What now makes this all interesting is if we wanted to use a single method to save either a person or a lawyer (I'm going out on a limb here in indicating that lawyers inherit from persons). To illustrate the point, I built a static class entitled, "PeopleHandler". The sole method contained in this class can accept either a person or one of person's derived class which is in this case only lawyers. Now, if we pass the following method a object of the person type, everything is fine and all properties are visible in the code. However, if we pass in object of the lawyer type (the derived class), the object is treated as a person rather than a lawyer and the other lawyer properties are invisible to the code even though the lawyer object passed to the "SavePerson" method contains both properties. Since downcasting is not permitted, it is necessary to cast the lawyer as a lawyer rather than as a person; unfortunately, that does not work.

If you tried this: "(Lawyer)pers", the code would show an error indicating that one cannot cast T as a lawyer. Well, in this case, we know full well that "pers" is really a lawyer and not a person so it would be really helpful if we could use it as a lawyer rather than as a person.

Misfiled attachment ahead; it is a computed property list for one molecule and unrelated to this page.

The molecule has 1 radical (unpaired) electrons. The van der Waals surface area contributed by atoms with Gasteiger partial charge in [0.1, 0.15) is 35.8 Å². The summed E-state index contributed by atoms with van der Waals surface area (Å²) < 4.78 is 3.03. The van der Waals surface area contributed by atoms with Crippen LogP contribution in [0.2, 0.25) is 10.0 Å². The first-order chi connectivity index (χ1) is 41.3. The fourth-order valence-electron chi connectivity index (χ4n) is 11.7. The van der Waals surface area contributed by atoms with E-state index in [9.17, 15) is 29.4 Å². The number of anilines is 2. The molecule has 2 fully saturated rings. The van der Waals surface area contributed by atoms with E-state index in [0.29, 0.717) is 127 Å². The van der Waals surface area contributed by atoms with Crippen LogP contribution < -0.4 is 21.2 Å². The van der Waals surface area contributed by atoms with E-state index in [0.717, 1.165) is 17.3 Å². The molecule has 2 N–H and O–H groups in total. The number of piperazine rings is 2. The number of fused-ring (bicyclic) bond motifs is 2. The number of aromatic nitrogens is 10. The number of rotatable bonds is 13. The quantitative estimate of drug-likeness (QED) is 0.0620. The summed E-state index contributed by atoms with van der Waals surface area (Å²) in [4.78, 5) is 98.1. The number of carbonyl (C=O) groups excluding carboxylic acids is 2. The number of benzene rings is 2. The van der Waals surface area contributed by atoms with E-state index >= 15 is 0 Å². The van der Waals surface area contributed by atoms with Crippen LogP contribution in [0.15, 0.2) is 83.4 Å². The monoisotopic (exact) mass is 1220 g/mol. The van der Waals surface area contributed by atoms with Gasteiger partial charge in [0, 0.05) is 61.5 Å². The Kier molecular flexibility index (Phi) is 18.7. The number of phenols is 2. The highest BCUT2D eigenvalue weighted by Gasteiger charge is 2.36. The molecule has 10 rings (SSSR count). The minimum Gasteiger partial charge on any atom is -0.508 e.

In the following bit of code (highlighted) you can see a solution to the dilemma and it is pretty easy, just convert the lawyer to an object and then cast is over to lawyer; that works. After doing that, you will find that you can access the additional properties of the lawyer without difficulty. To avoid any problems with that, I get the type of object passed into the method and use a switch statement to limit my attempts to read lawyer properties to lawyer objects only.

The code that I used is provided in the following:

    public static class PeopleHandler
    {
        public static void SavePerson<T>(T pers) where T : Person
        {

            Type tPers = pers.GetType();
            string[] arr = tPers.ToString().Split('.');
            string personType = arr[arr.Length - 1];

            int mAge = pers.Age;
            string mFirstName = pers.FirstName;
            string mMiddleName = pers.MiddleName;